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September 26, 2013

Wastewater plant cleaned up for the 21st century

  • The Budd Inlet Treatment Plant in Olympia recently got a $37 million renovation to its primary sedimentation basins.
    Mortenson Construction


    Aging infrastructure, environmental regulations and population growth are the impetus for recent upgrades to water and wastewater treatment plants in the Pacific Northwest. Local companies, such as Mortenson Construction, are using building information modeling (BIM) to improve plant efficiencies by incorporating new systems and technologies.

    The state Department of Ecology continues to reform its water management policies and practices to help meet the increasing demands for water in a time of limited water supplies. Methods for sustainable water resource management are continually being developed to meet both the present and future needs of our growing communities, as well as to protect our natural resources. This, in turn, has required enhancements to some of our aging water and wastewater facilities.

    One example of this is the Budd Inlet Treatment Plant in Olympia, which has structures dating back to the 1940s. Mortenson Construction and HDR Engineering joined forces to work with the owner, LOTT Clean Water Alliance, on updates to sustain the life of the plant. LOTT’s $109 million master plan outlines a goal to make the plant a modern, cutting-edge facility and increase its water recycling capabilities by 2018.

    Due to recent upgrades, the plant has the ability to produce Class A reclaimed water and reuse by-products from the process. In fact, the reclaimed water from the treatment plant is suitable for all public contact, except drinking, and is used throughout downtown Olympia. The state Department of General Administration plans to use the water for irrigation at Capitol Campus and local parks in addition to outdoor water features.

    Photo courtesy of Mortenson Construction [enlarge]
    The east facade of the Budd Inlet primary sedimentation basin building was designed to be community-friendly.

    With the upgrades, the reclaimed water will also play a role in public outdoor education at the Hawks Prairie Pond site and be used for toilet flushing at the new Hands On Children’s Museum nearby.

    The treatment plant is a state-certified laboratory, which tests and monitors the water through each step of treatment. The plant is equipped to recycle and reuse by-products, such as methane produced from waste handling, to generate electricity that fuels the plant. Biosolids collected during the process are taken off-site for treatment and used as soil amendment or fertilizer for non-food crops.

    Temporary supports were put in place to ensure the existing piping remained intact during construction.

    Mortenson Construction recently completed the $37 million renovation of the primary sedimentation basins, which is where the initial screening of the wastewater occurs. Large channels were developed to segregate where the solids sink, leaving the clear water to continue to the next stage of treatment.

    The current primary sedimentation basins were constructed in the late 1940s and while the structure remained intact, the basins were creating a lack of “flow-through capacity,” compromising the treatment performance of the water and threatening to leak sewage in downtown Olympia. The new primary sedimentation basins not only increase the plant’s treatment capacity, but also increase the safety and efficiency of the plant.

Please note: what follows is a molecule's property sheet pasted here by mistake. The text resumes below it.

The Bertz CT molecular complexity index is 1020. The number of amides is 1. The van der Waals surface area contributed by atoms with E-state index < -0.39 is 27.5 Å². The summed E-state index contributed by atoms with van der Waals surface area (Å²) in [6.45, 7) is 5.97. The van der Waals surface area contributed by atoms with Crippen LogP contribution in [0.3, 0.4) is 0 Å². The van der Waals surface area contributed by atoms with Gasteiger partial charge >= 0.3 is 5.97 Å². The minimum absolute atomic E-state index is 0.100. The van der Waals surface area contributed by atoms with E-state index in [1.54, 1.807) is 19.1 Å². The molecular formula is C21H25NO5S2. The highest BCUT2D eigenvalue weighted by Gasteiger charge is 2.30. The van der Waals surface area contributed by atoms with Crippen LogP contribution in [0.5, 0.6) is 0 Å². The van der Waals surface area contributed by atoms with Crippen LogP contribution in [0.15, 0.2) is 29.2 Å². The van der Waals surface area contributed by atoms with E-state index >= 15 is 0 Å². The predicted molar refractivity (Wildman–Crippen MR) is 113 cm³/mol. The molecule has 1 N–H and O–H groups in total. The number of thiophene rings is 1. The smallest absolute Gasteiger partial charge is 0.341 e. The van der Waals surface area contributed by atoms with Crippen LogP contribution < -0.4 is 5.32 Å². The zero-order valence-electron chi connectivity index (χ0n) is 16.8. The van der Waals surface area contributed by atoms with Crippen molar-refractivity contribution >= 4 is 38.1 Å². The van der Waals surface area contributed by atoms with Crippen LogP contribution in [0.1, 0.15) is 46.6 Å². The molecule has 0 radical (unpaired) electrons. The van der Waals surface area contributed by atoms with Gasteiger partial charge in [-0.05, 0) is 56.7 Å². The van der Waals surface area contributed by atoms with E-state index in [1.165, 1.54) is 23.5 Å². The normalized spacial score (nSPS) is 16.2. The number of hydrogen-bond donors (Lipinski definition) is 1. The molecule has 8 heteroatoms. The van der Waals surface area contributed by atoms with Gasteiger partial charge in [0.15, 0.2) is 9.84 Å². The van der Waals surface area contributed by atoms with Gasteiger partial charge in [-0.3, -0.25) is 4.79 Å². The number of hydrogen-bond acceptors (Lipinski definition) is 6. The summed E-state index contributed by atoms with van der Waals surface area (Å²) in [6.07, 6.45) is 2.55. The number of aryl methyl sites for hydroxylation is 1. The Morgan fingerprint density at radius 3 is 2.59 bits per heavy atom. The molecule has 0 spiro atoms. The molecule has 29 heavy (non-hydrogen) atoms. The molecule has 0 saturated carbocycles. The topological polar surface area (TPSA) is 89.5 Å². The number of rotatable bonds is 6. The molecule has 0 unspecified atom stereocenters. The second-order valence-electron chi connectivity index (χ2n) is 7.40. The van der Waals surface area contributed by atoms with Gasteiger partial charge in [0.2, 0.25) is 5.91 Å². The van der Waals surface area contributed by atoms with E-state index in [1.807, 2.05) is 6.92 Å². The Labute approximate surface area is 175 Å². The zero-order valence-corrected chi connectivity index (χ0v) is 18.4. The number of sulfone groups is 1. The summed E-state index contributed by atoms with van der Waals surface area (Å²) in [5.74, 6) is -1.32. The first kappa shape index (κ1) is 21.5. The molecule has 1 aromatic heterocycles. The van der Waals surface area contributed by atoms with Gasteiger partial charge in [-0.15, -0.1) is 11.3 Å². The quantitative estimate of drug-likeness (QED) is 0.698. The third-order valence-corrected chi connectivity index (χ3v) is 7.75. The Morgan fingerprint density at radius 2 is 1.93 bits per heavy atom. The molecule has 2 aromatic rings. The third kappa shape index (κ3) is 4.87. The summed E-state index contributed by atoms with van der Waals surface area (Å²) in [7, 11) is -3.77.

Careful excavation had to be done around existing structures.

    Besides the modification of the primary sedimentation tanks, the plant needed a primary sedimentation building, a raw wastewater distribution structure, a primary sludge pumping system, new polyaluminum chloride and polymer feed facilities, and new scrubbing facilities. In addition, the current project includes new stormwater utilities, as well as power supply, lighting and electrical facilities to serve the updated and modified plant.

    Mortenson and HDR used the BIM model to minimize conflicts with existing systems, as well as to design and coordinate LOTT’s new utilidor. Through the use of BIM, the team was able to bring the piping and electrical conduits in the utilidor to fabrication-level detail.

    The team created a detailed project schedule to keep the plant fully operational throughout the two-year construction process without jeopardizing the treatment processes. Construction required significant excavation and environmental cleanup. Under the voluntary cleanup work plan approved by the state Department of Ecology, soil and groundwater testing was continually conducted to ensure that no contamination occurred throughout the construction process.

    The treatment plant is next to the East Bay District in Olympia, and because of the close proximity to organizations such as the Hands on Children’s Museum, the facility is being equipped with cutting-edge odor control systems and security while maintaining a community-friendly facade.

    Tom Paul is construction executive of environmental work at Mortenson Construction, a national general contractor with a local office in Kirkland focused on renewable energy, alternative project delivery and innovative use of technology.

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